The Texas A&M Aggies have Trevor Knight at quarterback. Knight has 830 passing yards, five touchdowns, and two interceptions. He also has 151 rushing yards and three more touchdowns on the ground. He’s no Lamar Jackson, but he’s better than most SEC quarterbacks.

Now that you’ve made it through that, maybe you can understand why I’m just unimpressed with the SEC quarterbacks at this point. You know things are rough when Missouri arguably has the best quarterback at the moment. Missouri…a team that has lost two of their first three games. I guess you could argue that Trevor Knight is just as good since he’s more of a dual-threat quarterback. But either way, those two are the best the SEC has to offer right now and that’s not good.

Now, I understand that just looking at these stats isn’t really fair in a lot of ways. Offensive lines not giving time to throw or space to run can be absolutely devastating for quarterbacks. Receivers dropping passes can be just as bad. And facing good secondary units can also be incredibly tough for a quarterback. But even with those things in mind, there isn’t a single quarterback in the SEC that has really impressed me or excited me the way quarterbacks in other conferences have. I didn’t expect there to be a Heisman trophy-winning quarterback from the SEC, but I also didn’t expect the performances to be this lackluster.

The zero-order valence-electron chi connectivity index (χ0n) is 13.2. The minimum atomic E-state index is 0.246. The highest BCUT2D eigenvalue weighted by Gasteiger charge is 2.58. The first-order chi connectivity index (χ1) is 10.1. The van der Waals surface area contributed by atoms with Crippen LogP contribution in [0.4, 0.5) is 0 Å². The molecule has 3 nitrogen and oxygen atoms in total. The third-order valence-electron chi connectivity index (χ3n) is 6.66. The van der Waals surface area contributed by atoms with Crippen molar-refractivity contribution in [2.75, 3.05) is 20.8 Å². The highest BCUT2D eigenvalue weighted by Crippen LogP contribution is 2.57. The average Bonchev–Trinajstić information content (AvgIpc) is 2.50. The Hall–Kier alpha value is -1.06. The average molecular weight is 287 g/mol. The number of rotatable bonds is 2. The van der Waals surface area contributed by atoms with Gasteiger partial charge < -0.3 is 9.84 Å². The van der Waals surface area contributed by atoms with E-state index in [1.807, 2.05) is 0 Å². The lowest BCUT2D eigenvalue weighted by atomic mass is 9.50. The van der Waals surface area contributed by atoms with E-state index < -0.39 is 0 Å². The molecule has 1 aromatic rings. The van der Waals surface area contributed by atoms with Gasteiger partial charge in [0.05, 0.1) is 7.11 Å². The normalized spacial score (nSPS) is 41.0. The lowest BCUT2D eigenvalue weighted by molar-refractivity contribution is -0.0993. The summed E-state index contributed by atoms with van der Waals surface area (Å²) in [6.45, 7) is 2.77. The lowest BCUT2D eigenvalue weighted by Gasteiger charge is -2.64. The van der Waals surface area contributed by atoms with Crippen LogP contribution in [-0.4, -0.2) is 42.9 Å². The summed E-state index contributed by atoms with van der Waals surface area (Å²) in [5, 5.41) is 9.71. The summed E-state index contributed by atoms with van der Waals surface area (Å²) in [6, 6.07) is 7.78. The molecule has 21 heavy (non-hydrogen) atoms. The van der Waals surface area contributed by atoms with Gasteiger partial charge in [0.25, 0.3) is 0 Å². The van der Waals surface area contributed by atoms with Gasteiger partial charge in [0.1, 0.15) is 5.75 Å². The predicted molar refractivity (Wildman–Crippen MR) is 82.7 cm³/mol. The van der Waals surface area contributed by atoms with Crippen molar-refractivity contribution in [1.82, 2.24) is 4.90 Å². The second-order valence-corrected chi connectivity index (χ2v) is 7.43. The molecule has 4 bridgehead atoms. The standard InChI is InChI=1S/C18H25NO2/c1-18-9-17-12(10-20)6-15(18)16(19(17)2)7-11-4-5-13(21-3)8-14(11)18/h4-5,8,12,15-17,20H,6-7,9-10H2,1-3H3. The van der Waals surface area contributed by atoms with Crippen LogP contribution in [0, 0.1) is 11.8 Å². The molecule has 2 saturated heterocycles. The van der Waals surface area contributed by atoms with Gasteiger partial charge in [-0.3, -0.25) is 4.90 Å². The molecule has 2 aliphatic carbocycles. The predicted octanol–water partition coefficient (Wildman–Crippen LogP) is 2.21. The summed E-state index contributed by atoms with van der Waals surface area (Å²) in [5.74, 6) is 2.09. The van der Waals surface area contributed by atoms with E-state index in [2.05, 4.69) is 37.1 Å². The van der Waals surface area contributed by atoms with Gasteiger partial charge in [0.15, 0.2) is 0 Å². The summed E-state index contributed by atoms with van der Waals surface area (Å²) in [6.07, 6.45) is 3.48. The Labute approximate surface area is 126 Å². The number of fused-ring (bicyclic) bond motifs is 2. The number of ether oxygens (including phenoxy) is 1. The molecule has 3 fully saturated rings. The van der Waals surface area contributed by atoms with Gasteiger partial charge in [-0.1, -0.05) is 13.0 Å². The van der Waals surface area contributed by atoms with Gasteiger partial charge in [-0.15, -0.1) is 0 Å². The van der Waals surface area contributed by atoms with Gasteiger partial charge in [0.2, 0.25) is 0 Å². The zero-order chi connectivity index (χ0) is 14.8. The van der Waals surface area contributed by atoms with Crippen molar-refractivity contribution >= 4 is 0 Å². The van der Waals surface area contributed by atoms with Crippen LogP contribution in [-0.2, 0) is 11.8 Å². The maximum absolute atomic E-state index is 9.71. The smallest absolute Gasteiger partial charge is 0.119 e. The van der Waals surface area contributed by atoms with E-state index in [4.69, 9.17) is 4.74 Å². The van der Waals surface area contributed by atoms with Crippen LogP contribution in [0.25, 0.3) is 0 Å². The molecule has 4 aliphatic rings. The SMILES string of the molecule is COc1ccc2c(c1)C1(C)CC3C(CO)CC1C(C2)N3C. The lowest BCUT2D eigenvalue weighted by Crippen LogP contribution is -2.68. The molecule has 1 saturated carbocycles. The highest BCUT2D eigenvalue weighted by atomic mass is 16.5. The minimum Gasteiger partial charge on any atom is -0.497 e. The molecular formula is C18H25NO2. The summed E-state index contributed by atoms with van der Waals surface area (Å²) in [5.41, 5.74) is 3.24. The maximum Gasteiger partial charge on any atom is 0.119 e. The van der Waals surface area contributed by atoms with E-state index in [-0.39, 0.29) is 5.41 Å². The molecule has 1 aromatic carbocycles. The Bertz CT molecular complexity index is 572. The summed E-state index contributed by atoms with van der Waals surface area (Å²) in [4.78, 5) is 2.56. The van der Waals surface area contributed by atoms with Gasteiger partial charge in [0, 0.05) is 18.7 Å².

Fortunately for SEC fans and our quarterbacks, football isn’t just about that one player taking the snaps. In the SEC it tends to be more about running backs and defenses. That’s probably why there’s still a whopping eight SEC football teams ranked in the AP Top 25, like I mentioned before. And as much as quarterback play can be fun to watch, I prefer watching some hard-hitting SEC defense anyways. So maybe I should save my complaining for the day the defenses are weak.